The bill has bipartisan support.

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Brain Injuries - General Information

posted by SK Brain Injury    |   October 10, 2011 21:03

In the course of everyday life, most of us have suffered the pain of a solid bump on the head. Whether from a fall, a door or a low-hanging branch, that sharp shock is familiar. We can usually sit for a minute or put on some ice, and carry on. But from March 2003 to March 2004, more than 16,000 people were admitted to hospital in Canada with a head injury. Most of those injuries came from falls. The tally doesn't include people who were treated and released at doctors' offices or emergency departments

As well, an estimated 2,000 children a year suffer head injuries in tobogganing accidents. Health Canada has recommended that all children use a helmet when sledding. But no province has passed legislation requiring the use of a helmet while sliding down a snow-covered hill — although most have some kind of bicycle helmet law in place.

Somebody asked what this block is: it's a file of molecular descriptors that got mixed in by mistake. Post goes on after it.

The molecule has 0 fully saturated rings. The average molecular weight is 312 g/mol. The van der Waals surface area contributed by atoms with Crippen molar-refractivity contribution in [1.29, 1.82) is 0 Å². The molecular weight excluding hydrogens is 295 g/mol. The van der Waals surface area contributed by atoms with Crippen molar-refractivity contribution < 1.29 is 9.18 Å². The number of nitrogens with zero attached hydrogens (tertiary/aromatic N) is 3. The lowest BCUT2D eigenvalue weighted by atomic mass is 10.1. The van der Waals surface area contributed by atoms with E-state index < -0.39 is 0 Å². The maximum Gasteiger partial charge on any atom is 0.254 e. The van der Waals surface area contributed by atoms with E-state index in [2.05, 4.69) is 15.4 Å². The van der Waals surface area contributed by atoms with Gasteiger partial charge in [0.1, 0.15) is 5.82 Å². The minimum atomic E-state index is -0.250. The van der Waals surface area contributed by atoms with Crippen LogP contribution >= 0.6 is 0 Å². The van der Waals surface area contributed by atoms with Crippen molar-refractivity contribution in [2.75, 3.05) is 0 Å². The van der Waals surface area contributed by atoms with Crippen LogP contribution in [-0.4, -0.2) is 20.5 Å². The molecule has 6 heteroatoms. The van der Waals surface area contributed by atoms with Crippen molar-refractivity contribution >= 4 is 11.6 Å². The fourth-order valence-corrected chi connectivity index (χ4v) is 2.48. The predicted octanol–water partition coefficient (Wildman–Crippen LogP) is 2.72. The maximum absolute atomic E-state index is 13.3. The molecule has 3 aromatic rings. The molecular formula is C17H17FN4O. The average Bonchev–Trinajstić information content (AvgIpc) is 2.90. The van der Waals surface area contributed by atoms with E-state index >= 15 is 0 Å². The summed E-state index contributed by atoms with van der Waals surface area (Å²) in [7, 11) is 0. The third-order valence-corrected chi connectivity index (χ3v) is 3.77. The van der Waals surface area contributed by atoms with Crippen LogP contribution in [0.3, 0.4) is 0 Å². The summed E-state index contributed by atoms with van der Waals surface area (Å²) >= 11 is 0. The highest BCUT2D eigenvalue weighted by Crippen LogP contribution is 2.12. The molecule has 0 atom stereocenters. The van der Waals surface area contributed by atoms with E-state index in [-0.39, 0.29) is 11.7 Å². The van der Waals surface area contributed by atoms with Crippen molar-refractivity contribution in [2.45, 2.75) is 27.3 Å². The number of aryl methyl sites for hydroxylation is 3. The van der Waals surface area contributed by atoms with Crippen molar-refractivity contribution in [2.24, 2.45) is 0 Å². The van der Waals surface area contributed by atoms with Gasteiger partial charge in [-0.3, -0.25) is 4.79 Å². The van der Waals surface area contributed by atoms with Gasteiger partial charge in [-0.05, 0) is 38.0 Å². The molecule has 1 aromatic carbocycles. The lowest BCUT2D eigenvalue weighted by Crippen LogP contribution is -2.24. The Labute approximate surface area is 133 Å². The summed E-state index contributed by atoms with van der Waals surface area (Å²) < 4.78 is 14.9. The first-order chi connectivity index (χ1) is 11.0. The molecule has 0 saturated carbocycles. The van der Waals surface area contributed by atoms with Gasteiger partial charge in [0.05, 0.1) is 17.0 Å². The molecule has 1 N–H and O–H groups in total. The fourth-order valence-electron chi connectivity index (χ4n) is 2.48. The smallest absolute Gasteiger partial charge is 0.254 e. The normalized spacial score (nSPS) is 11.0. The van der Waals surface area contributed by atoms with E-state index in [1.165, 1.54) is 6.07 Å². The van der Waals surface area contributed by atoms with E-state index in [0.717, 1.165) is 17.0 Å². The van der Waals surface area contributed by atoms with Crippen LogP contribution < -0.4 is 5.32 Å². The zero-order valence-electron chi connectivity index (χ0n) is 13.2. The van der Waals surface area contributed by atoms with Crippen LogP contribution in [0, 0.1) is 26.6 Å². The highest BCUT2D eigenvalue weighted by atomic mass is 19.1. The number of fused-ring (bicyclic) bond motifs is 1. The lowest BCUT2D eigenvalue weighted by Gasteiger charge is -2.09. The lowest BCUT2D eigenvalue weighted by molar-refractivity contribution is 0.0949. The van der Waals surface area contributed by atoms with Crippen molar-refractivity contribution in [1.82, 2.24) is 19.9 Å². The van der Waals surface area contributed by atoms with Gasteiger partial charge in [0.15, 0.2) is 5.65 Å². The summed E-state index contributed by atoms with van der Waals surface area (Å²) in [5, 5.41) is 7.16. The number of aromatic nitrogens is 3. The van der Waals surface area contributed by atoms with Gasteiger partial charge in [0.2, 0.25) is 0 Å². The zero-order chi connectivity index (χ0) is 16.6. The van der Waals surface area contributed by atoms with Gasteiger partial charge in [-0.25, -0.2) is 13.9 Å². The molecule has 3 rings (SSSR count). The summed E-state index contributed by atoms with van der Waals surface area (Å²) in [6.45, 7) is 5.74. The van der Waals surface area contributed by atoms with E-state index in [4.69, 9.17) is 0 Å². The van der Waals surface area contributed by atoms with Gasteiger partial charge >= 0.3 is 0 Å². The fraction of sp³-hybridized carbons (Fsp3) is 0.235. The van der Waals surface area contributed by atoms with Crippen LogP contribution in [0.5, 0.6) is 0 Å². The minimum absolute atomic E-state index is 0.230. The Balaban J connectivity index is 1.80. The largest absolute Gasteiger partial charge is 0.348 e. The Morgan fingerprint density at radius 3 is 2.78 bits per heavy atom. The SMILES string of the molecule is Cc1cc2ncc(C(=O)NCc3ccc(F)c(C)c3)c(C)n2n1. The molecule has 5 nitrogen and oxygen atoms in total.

While helmets for hockey and lacrosse are regulated, others are not. A private member's bill introduced in the House of Commons would require all recreational snow sport helmets not approved by the Canadian Standards Association to be prohibited under the Hazardous Products Act.

When does a knock to the bean become a cause for concern and medical attention? Here are a few answers to common questions about head injuries.

What are the common causes of head injury?

Car accidents are a major cause of serious head injury. Other causes are falls, sports and assaults. You don't have to be hit on the top of the head — a blow to the jaw or side of the head can also cause a brain injury. People who have had previous head injuries are believed to suffer more serious repercussions when they have another. Another injury to the head before a person has fully recovered can lead to brain swelling.

What types of head injuries are there?

The four main types of head injuries are: